A patent applicant’s first round of appeals is to the Patent Trial and Appeal Board (PTAB). But if a patent applicant receives a negative ruling from the PTAB, it isn’t necessarily the end of the road. The Federal Circuit Court of Appeals made that clear in a case where it faulted the Board for failing to adequately lay out just whyan invention was obvious and therefore unpatentable.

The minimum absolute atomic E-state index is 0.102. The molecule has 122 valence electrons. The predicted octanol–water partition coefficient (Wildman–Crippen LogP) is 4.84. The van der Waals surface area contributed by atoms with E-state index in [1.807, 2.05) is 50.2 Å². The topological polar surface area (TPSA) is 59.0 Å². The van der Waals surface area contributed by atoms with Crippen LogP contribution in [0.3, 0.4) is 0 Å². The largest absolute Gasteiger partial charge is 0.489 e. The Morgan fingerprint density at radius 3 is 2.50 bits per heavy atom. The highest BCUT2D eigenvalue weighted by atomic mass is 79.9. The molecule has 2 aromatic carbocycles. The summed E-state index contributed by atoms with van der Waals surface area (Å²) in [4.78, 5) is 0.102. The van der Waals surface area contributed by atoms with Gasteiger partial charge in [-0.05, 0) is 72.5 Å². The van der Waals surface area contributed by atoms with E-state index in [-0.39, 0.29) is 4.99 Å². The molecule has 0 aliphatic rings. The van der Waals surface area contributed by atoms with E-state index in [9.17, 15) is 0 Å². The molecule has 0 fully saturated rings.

It probably comes as no surprise that inventions that are obvious aren’t eligible for patents. Yet arguments over obviousness land in the court all the time. A recent ruling by the Federal Circuit Court of Appeals (which hears all patent-related appeals) in Millennium Pharmaceuticals, Inc. v. Sandoz Inc. illustrates several arguments that can arise when the obviousness of an invention — and therefore the validity of its patent — is at issue.